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Corn (Zea mays L.) can be injured by carry-over of trifluralin [2,6-dinitro-N,N-dipropyl-4-(trifluoromethyl) benzenamine] in the soil from one crop year to the next. Factors influencing corn tolerance to carry-over concentrations of trifluralin in the soil were studied in controlled-environment chambers and greenhouse experiments. For several hybrids, greater injury occurred at low than at high temperatures. This injury was especially evident for 'Pioneer 3320' and 'Pioneer 3572' when the soil moisture was at 100% field capacity. Addition of phosphorus fertilizer appeared to have no influence upon trifluralin injury but did interact with alachlor [2-chloro-N-(2,6-diethylphenyl)-N-(methoxymethyl)acetamide]. Alachlor plus trifluralin injured corn in an apparently additive manner. Significant differences were found in genetic tolerance of corn to trifluralin within a group of hybrids. Tolerance of specific hybrids to trifluralin was altered by environmental conditions.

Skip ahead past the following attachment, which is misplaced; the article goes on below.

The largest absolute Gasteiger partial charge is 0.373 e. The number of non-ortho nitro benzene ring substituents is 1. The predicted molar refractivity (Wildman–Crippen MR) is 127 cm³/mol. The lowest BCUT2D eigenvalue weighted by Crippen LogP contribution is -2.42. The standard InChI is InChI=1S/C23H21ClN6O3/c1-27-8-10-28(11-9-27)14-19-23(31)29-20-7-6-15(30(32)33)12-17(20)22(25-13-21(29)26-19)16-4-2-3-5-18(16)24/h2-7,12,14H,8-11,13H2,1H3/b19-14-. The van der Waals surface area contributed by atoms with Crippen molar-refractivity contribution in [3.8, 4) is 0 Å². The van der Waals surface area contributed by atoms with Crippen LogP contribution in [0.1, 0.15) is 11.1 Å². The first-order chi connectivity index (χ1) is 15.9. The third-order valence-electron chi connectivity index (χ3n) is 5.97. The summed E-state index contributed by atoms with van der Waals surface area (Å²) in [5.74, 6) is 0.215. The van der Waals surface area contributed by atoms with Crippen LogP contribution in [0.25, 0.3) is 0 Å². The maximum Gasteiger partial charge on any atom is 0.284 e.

Weed Science © 1987 Weed Science Society of America